we have no proof whaterer-but pre- the organs must prove to sensations in sumption of the contrary — that death general. The memory of sensations may touches the immaterial part, it follows live in the separate state-though the that the state of thought in which the sensations themselves cannot existmas mind exists when death assails the body | the memory of all that he has seen may will continue to exist - modified, of live in the mind of the man whose eyes course, by the altered circumstances in have been extirpated ; though, vision which the mind is placed-when death being for ever lost to him, he is forced to has done its work upon the body. There exclaim with Samson, “Total eclipse; will be no stoppage of the machinery no sun, no moon; all dark amidst the of the mind, no closing of its act- / blaze of noon." And, since the memory ings, no break in the chain of asso of sensations may exist, all that endless ciation. The thought which the mind train of thoughts and feelings, which by carries into the separate state may, in | the very constitution of the mind that accordance with what takes place in this memory is fitted to originate, may pass world, originate other thoughts. It will through the mind in its incorporeal state, form the link which binds the mind to and perhaps with incomparably greater time and connects it with eternity ease and rapidity than when encumbered the first in an endless train of thoughts with this body of flesh and blood. and feelings, related to one another as i have said nothing of the creative antecedents and consequents, and re power of the mind. The object I have quiring nothing whatever extraneous to had in view in this paper has led me to the mind for their existence.

a different course of inquiry and remark; The whole of the preceding statements yet it would be wrong to abstain altoassumë, that, of all that class of feelings gether from observing, that, though the which we term external affections, or | mind in its present position acquires sensations, the loss of the body will de- | ideas by observations directed to itself, prive us. This is my settled opinion. and to the world without, it has the power It is equally in harmony with mental of fortning new ideas. The operations of science and with Divine revelation. The this power seem to depend upon the cirdissolution of the body is never repre- cumstances in which the mind is placed. sented as a gain to the Christian, but as What are the extent and actings of this a loss, a great and severe loss. No one power, and what the new ideas which who understands anything at all about are the result of its operation, can be the matter, desires to be simply unclothed, ascertained — let the transcendentalists but clothed upon. The resurrection of say what they will to the contrary-by the body is uniformly represented by the induction alone. In other and untried writers of the New Testainent as con- circumstances, the powers of the mind stituting one of the most fondly-cherished with which we are but partially achopes of the people of God. It must, quainted-may be developed in a new, indeed, be šo; for it will leave them and to us, now, inconceivable manner. nothing to desire-nothing to enjoy. This The mind, in its changed condition, accords well with the supposition that in the separate state, may, for aught we sensations cannot exist after the body know to the contrary, develop altogether crumbles into the dust. Yet why should new powers and new operations of old it be thought that the memory of them powers. All conjecture must be at fault perishes? This is not the case in this here. We must wait for the teaching of world when an organ of sense is entirely experience. Induction, in the incorporeal fost, when the ears are closed, and the state of the mind, will be as necessary to eyes sealed up. Yet the loss of these the full knowledge of its powers and two organs must be to the sensations of operations, as induction is absolutely sight and of hearing, what the loss of all essential now.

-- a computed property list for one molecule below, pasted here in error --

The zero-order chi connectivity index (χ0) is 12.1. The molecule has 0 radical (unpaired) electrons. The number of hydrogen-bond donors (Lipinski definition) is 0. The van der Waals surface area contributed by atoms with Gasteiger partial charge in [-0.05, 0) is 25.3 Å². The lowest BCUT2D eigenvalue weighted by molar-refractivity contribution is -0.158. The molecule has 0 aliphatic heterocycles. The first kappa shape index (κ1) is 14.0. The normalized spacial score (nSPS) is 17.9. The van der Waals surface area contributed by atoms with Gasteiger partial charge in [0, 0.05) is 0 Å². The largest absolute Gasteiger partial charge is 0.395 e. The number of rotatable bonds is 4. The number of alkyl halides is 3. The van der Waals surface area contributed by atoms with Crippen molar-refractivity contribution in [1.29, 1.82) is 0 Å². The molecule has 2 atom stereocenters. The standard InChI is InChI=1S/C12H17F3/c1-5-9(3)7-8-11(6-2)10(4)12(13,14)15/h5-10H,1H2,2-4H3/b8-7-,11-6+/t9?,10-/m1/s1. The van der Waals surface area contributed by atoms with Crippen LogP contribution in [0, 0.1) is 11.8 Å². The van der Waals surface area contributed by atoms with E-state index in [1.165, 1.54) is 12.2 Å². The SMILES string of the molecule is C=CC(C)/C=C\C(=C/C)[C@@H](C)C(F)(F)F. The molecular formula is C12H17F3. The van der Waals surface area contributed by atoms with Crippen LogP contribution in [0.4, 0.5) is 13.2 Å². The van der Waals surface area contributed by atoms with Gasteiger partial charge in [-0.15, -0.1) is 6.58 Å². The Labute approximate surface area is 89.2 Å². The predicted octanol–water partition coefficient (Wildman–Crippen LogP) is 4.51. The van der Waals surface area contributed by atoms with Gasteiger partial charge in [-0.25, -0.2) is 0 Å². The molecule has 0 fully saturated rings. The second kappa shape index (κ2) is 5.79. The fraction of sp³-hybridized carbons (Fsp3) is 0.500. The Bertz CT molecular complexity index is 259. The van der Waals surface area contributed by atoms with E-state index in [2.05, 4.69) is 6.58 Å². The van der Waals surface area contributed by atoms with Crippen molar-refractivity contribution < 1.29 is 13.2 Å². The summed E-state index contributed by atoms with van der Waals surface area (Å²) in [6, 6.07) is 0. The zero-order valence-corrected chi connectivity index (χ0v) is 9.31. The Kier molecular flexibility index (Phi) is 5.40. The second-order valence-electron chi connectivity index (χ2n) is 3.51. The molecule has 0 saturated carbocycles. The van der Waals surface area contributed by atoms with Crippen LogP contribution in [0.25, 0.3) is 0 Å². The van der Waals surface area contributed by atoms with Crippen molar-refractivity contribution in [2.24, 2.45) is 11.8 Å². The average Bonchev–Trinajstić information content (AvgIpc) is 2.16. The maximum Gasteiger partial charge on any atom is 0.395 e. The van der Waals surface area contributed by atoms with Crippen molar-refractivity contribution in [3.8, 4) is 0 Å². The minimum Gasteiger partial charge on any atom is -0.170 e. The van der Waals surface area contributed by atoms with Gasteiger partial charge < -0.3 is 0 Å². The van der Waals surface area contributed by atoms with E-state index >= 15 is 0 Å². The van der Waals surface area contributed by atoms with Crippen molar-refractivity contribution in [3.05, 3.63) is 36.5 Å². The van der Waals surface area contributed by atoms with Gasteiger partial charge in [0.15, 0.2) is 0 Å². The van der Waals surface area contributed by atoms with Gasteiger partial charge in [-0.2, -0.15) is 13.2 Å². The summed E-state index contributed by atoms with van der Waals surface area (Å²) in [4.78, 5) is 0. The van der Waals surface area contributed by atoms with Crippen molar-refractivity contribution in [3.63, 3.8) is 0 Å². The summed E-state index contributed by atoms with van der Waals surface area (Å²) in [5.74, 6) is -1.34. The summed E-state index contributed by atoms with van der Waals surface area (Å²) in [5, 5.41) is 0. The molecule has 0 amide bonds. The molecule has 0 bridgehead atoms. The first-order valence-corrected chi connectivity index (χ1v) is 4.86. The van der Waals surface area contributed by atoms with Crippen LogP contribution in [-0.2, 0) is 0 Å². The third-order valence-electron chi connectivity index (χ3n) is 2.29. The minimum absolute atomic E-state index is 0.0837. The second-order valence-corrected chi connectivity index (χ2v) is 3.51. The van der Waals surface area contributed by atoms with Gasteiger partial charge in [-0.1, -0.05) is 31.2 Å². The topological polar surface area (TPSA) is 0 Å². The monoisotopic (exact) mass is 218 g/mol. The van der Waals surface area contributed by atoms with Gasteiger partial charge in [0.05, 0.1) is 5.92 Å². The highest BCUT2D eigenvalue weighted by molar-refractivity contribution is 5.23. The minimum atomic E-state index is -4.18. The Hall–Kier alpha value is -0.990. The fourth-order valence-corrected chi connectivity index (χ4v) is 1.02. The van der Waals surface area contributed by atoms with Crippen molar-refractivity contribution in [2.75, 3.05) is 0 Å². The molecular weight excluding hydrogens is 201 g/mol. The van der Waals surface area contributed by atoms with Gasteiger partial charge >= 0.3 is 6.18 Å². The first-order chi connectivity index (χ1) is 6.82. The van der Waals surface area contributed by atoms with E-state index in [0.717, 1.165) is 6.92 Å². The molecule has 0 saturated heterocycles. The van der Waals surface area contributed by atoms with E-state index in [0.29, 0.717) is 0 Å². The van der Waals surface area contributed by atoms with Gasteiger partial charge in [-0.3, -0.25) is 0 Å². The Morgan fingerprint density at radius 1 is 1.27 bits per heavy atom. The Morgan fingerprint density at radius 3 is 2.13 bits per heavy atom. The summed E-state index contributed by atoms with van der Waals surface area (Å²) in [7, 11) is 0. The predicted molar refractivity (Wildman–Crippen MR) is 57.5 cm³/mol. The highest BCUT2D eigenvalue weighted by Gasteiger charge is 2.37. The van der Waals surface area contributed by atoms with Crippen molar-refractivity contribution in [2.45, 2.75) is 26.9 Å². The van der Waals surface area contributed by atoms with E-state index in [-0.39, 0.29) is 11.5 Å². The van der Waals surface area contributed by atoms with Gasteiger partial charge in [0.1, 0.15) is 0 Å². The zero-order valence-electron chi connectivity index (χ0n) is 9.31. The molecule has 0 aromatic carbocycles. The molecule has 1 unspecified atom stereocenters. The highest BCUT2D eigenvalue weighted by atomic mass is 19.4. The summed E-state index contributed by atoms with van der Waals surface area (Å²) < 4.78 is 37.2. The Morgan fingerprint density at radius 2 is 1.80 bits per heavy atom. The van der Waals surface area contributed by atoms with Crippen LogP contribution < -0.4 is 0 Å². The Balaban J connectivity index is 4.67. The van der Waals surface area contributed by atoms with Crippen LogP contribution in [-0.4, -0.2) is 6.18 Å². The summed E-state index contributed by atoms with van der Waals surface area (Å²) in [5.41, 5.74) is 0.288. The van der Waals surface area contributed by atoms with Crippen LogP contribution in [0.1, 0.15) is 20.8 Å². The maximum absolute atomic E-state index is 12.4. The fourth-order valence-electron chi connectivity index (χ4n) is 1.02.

G. PAYNE.